Floors Castle – Home of the Duke of Roxburghe

Floors Castle is the largest inhabited castle in Scotland and is currently the home of the charming Tenth Duke of Roxburghe. It stands on a natural terrace that overlooks the meandering River Tweed. In the distance from the natural elevation one can see the Cheviot Hills. Across the river on the opposite bank is the Roxburgh Castle, which at one time was the strongest fortress along the former border with England.

Floors Castle was built by William Adam for the 1st Duke of Roxburghe in 1721. Additions at the eastern end were made to an existing tower house to build a plain, but symmetrical Georgian country house. Many changes were made subsequently but except for the alterations to the roof by the 2nd Duke most were interior changes.

The 6th Duke had the castle remodeled into a magnificent 19th century baronial mansion by the leading architect of Edinburgh, William Playfair, between 1837 and 1847. He recreated a highly ornamented picturesque story book castle with its romantic roof-scape of turrets, pinnacles and cupolas. This absorbed the existing Georgian structure as well.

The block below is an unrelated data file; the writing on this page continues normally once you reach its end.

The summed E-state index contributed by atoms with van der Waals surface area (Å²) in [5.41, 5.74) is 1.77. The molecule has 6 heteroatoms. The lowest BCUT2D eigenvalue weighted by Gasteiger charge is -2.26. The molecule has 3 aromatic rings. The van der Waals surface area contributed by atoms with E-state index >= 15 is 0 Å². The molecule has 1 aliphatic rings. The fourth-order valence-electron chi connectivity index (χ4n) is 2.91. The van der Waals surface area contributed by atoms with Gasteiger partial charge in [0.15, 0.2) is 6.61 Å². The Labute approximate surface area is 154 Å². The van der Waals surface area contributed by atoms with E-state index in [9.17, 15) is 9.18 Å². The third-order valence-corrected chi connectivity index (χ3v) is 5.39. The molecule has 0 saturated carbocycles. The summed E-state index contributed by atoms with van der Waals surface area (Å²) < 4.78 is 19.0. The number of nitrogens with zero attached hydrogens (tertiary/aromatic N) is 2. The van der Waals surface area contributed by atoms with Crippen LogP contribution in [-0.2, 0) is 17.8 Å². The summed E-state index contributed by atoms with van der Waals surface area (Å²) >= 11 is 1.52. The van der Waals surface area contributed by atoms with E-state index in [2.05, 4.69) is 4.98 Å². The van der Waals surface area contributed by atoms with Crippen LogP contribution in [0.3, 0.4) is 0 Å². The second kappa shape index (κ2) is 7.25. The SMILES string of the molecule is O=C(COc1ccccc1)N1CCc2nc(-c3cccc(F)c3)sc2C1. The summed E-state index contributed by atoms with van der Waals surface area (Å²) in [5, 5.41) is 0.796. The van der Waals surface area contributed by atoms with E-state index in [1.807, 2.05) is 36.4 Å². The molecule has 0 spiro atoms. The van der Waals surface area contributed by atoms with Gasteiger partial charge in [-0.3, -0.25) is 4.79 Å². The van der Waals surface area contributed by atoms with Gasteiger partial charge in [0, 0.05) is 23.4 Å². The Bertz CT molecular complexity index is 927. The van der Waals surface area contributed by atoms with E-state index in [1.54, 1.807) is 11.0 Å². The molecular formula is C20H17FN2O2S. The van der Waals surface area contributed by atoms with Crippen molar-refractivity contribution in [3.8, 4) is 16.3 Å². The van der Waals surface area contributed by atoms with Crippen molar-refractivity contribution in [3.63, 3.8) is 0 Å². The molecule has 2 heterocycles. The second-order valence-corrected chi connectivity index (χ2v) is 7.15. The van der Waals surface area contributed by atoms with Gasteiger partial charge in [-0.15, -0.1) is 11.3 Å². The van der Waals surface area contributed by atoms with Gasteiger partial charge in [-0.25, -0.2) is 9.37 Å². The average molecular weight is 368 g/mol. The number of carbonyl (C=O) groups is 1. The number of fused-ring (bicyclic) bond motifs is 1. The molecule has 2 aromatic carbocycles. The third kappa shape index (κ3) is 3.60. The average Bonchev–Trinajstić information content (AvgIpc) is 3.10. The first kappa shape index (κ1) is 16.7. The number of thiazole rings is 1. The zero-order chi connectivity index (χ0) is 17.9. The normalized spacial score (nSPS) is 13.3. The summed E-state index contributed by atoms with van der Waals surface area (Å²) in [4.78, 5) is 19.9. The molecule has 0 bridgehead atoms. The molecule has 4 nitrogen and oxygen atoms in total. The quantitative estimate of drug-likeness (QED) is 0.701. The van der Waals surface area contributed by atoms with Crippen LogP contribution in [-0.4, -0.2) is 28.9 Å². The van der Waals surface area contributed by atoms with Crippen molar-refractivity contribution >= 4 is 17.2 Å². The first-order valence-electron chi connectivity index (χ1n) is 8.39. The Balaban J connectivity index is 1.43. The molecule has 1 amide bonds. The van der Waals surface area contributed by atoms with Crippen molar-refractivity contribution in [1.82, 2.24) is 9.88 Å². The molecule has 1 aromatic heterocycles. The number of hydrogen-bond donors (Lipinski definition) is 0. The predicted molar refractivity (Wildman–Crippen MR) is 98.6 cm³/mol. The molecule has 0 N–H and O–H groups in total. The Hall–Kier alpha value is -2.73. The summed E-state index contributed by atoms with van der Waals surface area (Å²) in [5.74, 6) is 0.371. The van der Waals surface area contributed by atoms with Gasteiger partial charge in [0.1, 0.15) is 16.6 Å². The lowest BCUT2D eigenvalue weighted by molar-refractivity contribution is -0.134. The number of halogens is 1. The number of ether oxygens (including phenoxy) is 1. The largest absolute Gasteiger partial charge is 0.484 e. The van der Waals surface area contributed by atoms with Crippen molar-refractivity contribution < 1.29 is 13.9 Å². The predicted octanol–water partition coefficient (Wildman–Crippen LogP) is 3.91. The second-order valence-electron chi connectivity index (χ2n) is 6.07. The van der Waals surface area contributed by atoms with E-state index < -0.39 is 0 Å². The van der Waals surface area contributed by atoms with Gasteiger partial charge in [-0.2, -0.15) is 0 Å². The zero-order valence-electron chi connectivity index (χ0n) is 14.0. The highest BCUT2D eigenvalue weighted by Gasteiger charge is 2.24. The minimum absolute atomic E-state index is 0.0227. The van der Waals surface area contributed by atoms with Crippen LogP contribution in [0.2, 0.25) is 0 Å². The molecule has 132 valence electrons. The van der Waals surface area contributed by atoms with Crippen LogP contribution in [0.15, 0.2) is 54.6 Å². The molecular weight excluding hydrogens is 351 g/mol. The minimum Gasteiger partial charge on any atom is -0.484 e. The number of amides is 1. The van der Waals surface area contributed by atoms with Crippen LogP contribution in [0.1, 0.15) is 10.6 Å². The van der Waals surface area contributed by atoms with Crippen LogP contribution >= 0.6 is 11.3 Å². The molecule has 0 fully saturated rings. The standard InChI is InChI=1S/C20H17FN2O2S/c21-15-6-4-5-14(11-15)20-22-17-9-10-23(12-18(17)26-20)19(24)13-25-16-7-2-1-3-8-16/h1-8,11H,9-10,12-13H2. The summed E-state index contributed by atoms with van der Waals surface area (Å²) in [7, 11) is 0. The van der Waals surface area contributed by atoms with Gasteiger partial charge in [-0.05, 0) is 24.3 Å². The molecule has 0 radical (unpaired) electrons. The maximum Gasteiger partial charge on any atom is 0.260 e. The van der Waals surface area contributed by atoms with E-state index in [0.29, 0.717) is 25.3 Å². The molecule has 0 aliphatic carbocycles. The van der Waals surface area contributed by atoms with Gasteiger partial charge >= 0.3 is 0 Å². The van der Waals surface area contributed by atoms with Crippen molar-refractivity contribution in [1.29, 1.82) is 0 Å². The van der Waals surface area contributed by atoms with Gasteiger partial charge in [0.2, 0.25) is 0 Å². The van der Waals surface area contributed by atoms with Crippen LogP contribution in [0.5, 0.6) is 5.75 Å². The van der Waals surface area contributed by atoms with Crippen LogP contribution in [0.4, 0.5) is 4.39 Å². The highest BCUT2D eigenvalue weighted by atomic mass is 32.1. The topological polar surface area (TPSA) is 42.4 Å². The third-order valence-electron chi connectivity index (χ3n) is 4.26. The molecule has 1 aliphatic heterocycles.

Floors Castle is open to the public and the Duke has taken pains to see that the tourists are guided well throughout the castle even while he is living in it. Except for their private bedrooms all the rooms, including the anterooms, living room, dining room and smaller rooms in the tower like the needle room, are open to the public.

The spectacular State rooms are tastefully decorated with a priceless collection of fine European paintings, tapestries and furnishings. The Roxburgh Art Collection, a lot by the 8th Duchess, the American Duchess May, includes paintings by Raeburn and Gainsborough, a collection of porcelain, 15th-century Brussels tapestries and a treasure hoard. The eighth Duchess redecorated the interiors extensively.

The Castle is surrounded by ample landscaped grounds. One can walk through woodland nature trails and see local wildlife and many rare trees. The extensive walled garden grows all the flowers, fruits and vegetables used in the Castle. There is a holly tree in the grounds that marks the place where King James II was killed by a cannon explosion.

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